The Democrat majorities in the legislature failed to listen to those who are trusted to uphold public safety and ignored pleas from victims of this deadly drug. This effort ultimately provides protections to the fentanyl drug dealers who are killing our loved ones, neighbors, and friends."
News5 is following this story as both sides continue the discussion on how the passed measure addresses the current fentanyl crisis.
Colorado lawmakers approve fentanyl bill; jury would decide if person knew drugs had fentanyl
With just over an hour left in the 2022 legislative session, Colorado lawmakers passed a finalized bill that aims to address the state’s fentanyl crisis, approving last-minute changes that would allow a jury or judge to decide whether a person charged with felony fentanyl possession between 1 and 4 grams knew the drug compound contained fentanyl and have the charge lowered to a misdemeanor.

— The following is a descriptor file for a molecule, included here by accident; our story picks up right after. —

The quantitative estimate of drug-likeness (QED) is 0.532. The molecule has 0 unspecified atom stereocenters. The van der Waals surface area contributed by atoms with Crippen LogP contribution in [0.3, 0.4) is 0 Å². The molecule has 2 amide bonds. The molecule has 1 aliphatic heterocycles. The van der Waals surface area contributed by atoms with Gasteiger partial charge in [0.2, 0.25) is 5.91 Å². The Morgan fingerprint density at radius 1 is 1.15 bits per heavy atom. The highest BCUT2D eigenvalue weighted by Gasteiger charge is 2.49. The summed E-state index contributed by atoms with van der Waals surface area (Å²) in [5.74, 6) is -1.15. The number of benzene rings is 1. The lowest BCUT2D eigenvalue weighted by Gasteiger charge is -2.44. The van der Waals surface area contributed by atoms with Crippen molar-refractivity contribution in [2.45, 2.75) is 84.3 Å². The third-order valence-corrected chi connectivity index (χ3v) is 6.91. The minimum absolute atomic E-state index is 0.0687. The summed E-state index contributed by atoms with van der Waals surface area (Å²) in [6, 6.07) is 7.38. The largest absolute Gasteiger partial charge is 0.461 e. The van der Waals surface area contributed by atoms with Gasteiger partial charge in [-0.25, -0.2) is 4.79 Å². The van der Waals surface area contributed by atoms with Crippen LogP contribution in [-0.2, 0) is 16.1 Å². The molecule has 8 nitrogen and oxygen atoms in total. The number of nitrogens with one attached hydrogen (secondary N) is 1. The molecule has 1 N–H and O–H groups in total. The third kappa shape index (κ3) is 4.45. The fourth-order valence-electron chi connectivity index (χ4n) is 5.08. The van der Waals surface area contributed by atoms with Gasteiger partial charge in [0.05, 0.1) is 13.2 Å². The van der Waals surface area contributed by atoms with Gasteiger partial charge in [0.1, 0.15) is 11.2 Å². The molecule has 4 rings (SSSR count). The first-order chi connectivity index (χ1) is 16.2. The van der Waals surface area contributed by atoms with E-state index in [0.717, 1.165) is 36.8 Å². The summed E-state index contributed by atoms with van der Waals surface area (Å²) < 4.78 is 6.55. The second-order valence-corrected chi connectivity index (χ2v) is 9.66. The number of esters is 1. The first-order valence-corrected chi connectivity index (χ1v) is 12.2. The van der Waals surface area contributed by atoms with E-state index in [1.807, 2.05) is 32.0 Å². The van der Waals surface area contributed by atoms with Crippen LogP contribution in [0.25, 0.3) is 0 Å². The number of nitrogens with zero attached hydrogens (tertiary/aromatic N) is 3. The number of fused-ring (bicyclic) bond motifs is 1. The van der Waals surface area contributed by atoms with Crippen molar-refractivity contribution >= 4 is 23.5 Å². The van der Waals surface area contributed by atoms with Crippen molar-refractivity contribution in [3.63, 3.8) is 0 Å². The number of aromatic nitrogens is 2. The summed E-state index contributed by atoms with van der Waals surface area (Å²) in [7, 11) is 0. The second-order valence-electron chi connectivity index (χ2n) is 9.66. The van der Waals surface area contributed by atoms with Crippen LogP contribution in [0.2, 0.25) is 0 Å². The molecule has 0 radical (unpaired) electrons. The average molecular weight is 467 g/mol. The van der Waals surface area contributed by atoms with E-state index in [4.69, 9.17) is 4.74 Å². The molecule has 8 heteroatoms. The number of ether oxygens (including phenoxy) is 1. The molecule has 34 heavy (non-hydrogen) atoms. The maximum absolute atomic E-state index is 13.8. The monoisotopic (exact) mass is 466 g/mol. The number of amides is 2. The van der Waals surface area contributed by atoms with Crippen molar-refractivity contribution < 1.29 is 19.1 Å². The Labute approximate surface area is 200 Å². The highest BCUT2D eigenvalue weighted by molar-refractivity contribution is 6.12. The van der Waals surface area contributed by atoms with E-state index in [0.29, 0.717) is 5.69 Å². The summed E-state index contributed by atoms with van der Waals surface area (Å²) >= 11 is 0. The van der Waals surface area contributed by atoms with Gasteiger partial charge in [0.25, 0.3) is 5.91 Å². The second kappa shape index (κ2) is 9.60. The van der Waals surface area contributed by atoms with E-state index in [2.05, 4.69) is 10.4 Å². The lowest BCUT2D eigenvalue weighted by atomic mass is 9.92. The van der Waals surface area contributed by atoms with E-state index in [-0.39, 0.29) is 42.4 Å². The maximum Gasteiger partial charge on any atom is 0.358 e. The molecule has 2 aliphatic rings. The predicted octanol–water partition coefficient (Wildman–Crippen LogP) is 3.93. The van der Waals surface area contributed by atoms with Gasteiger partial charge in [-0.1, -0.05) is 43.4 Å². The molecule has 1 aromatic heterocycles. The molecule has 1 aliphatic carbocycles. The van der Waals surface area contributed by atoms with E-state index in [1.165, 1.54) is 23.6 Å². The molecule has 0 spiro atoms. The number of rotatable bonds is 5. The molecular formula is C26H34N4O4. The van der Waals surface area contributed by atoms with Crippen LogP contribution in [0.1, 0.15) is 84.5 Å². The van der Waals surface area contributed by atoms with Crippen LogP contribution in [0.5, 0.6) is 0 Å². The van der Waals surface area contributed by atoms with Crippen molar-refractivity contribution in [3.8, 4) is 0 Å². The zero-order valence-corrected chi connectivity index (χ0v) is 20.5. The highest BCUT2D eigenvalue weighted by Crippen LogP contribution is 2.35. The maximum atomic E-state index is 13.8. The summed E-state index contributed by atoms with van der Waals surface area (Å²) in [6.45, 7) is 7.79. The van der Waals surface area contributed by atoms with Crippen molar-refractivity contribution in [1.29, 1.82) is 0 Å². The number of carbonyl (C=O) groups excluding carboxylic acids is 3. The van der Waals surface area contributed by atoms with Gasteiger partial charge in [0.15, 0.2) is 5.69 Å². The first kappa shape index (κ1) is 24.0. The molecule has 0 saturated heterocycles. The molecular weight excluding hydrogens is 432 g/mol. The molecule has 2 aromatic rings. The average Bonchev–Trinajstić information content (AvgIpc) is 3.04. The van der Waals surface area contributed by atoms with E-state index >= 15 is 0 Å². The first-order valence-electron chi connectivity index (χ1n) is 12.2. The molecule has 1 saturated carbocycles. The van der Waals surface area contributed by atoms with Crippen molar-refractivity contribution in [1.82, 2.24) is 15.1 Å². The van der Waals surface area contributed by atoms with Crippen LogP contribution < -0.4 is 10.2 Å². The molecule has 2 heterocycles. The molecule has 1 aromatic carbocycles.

A conference committee of House and Senate members came to the agreement Wednesday afternoon after the House failed to agree to amendments earlier this week made in the Senate, which stripped out a portion of the bill that said a person would only face a drug felony charge if they “knowingly” possessed between 1 and 4 grams of a drug compound containing fentanyl. The conference committee passed the final report 6-0.
Then the House and Senate both approved the conference committee’s finalized report and repassed the bill despite protests from some Republicans, primarily Sen. Bob Gardner, R-Colorado Springs, and several House Republicans, that the burden of proof would be placed on prosecutors to disprove a person's claims they did not know the compound contained fentanyl, and claims from law enforcement advisers made to lawmakers that each possession charge for between 1 and 4 grams would effectively be a level 1 drug misdemeanor.
The final agreement would allow someone who is charged with a drug felony for possessing 1-4 grams of a compound containing fentanyl to trigger a process in court by which they could present evidence they did not know the drugs they were in possession of contained fentanyl, and the jury or judge would be able to whether decide to drop the charge to a level 1 drug misdemeanor.